During the years of the dot-com boom, Eggers illustrated and wrote "Smarter Feller", a
half-page SF Weekly comic strip commenting on local public affairs and other ironies.
For a time, his characteristic drawing of "the Feller," a pointy-nosed
stick figure, was inseparable from this paper's identity.
Then he got a
job at Esquire, wrote a book, worked in movies, etc., and his Smarter Feller cartoons became relegated to aging, red-bound volumes of SF Weekly past issues we keep here on a shelf.
To our mind, his work here -- the most prominent thing he did until the publication of A Heartbreaking Work of Staggering Genius -- was nothing to be ashamed of. But a close read of his comments about newspapers, how they make money, and the value of the the full-time staff that produces them suggest that it may not be shame that keeps him from recalling his newspaper past. He may have actually forgotten about his time as a regular newspaper contributor, thus explaining his apparent confusion about how real, day-to-day, week-to-week newspapers work.
To kick the interview off, Eggers goes on a bit about how he prefers reading the printed page instead of computer screens. He then segues to his theory of publishing economics:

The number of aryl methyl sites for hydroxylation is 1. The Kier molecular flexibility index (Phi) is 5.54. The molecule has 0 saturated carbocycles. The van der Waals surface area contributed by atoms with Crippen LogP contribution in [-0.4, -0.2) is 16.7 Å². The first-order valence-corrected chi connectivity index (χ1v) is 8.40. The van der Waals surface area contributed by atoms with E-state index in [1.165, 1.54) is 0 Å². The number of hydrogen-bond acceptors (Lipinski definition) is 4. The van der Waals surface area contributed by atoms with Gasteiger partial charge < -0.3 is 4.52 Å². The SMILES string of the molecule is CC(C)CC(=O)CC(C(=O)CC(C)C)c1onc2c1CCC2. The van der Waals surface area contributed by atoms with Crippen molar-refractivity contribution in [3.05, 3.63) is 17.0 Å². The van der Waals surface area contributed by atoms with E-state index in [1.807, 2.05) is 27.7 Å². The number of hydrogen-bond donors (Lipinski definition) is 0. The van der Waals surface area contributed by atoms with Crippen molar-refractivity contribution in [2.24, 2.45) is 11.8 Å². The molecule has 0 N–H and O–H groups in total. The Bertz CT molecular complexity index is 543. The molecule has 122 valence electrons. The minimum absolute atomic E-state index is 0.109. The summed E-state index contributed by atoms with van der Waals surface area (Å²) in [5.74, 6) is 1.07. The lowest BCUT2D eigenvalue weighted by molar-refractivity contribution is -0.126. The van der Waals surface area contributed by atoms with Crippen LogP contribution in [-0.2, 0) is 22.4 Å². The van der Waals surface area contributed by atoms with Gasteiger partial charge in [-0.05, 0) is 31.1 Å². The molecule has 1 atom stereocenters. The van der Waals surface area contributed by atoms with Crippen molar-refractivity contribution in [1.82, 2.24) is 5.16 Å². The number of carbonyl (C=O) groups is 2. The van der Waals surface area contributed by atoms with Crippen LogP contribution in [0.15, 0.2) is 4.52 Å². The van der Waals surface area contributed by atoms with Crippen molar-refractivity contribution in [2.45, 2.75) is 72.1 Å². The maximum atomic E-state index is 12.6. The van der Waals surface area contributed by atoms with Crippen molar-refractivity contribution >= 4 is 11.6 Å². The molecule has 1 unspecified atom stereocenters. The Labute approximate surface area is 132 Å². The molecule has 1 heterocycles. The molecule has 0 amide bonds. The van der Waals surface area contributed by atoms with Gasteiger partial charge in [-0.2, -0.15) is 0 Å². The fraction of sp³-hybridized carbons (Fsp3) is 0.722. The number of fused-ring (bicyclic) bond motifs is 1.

Eggers: "To me, the print business model is so simple, where readers pay a
dollar for all the content within, and that supports the enterprise.
The web model is just so much more complicated, and involves this third
party of advertisers, and all these other sources of revenue that are
sort of provisional, but haven't been proven yet. We've lost that very
simple transaction that's so pure, where a reader can say, "I support
what you're doing, here's my dollar. I know that you guys are gonna be
watchdogs or keep the government accountable, so here's my 50-cent
contribution each day." It's just so tidy, and I think so inspiring."
The full-time newspaper staff at Eggers' former employer ask, "good for whom?"
Eggers: "I should emphasize that I take pains to make sure no one thinks I know
their business better than they do, because I don't. We're just
underlining some of the things they already know. A lot of the old
model will have to be examined, and I think in a good way, especially
when they have to cut their full-time staff. The partnerships add new
brains to the operation."